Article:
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Pettitte rehabs in 1-0, 12-inning Thunder win

Pettitte fires a pitch 2
Pettitte fires a pitch 2

I was lucky enough to attend last night's Trenton Thunder playoff game against the New Hampshire Fisher Cats.

The big news, of course, was Andy Pettitte's rehab start. He was supposed to go four innings or 65 pitches, whichever came first. The four innings came first as he was efficient, throwing just 51 pitches without a walk. The NH batters, for the most part, did not look overmatched. There were several hard hit balls, but only two found holes. He K'ed four, and looked to have decent command, especially of his off-speed stuff.

Of the 20 or so games I've attended, last night was by far the largest and loudest crowd I've ever experienced in Trenton. It felt like Yankee Stadium (strangely, the last Yankee game I attended was Game 6 of the ALCS, which Pettitte started). It was truly a playoff atmosphere.

Unfortunately, a good portion of the crowd left when Andy did and missed one helluva match. Top prospect Adam Warren relieved Pettitte and pitched even better than #46: Warren threw six shutout frames with two walks and 10 K's. Having never seen Warren before, I paid special attention to him. Going by batters' reactions, his fastball, despite sitting in the low 90's, looked dominant. He located it well and got a number of K's on 4-seamers up out of the zone. He consistently got ahead of hitters and often showed off-speed pitches, but usually finished with well-located heaters. His delivery is a little funky and he kind of short-arms the ball (think Jaret Wright), but it's working to great effect so far.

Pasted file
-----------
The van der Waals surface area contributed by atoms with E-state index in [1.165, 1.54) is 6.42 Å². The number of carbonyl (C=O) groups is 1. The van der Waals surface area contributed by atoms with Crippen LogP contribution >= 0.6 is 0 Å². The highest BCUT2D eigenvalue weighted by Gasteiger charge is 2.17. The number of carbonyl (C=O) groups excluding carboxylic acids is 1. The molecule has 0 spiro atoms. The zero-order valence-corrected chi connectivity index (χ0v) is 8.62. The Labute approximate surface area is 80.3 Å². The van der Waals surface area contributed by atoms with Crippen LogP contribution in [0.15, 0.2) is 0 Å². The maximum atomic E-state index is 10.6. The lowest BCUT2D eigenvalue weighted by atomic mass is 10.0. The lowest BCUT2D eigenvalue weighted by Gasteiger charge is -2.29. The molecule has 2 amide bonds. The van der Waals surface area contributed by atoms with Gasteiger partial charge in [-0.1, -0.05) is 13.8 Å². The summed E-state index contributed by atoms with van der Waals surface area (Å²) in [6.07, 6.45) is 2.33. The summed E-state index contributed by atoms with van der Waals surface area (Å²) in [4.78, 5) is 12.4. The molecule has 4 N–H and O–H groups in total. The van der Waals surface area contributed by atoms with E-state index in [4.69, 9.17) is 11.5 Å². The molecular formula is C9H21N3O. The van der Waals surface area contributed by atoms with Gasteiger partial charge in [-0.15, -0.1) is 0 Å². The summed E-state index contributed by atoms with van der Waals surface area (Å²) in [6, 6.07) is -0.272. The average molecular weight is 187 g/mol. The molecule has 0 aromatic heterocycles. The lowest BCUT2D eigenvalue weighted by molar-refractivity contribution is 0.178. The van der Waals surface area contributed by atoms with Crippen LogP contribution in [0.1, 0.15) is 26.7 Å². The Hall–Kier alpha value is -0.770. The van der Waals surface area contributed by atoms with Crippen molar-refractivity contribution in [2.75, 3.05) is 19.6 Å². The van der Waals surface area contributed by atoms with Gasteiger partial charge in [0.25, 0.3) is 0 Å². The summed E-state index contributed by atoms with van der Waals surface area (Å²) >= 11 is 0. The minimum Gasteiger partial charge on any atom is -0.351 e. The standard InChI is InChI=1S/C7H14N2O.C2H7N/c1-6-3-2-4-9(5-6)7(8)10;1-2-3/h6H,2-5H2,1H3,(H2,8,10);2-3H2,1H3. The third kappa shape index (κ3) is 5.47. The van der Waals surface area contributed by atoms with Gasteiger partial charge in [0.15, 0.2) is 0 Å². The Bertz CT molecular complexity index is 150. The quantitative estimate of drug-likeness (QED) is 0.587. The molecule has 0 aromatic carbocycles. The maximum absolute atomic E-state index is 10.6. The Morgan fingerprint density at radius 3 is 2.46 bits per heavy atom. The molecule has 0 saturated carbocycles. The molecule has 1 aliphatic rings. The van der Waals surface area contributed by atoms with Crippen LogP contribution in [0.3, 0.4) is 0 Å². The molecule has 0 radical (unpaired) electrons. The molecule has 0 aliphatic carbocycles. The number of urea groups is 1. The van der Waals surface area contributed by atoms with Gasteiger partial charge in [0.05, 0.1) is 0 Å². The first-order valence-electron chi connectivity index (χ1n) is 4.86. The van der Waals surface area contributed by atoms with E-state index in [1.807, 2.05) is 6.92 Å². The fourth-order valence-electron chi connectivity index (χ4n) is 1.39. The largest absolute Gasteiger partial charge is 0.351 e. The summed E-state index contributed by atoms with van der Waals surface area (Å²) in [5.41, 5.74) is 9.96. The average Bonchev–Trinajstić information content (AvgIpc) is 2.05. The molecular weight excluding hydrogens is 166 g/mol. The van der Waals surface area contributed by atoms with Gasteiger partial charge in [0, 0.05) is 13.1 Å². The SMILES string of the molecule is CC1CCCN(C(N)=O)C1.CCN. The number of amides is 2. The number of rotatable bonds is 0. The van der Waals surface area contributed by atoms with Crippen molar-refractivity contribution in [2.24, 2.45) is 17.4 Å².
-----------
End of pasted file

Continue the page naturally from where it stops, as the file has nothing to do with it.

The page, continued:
The game went to extras and it appeared that New Hampshire had taken the lead in the 12th when a slow grounder with two outs and runners on second and third enabled the batter to reach first. The throw from third-baseman Justin Snyder nearly pulled first-baseman Marcos Vechionacci off the bag, but the runner was called out. NH's manager sprinted out of the dugout and 'spiked' his helmet before screaming in the umpire's face. Unsurprisingly, he was ejected (replays show he was safe).

In the bottom half of the 12th, the first batter struck out and those of us who remained (under 1000) groaned and wondered how long the game would go. Rene Rivera answered that question moments later with a no-doubt blast to left-centerfield that cleared the 20-foot wall. As the Thunder celebrated, a NH coach started a fresh argument with the 1B umpire, probably telling him he cost them the game.

Some photos...






Adam Warren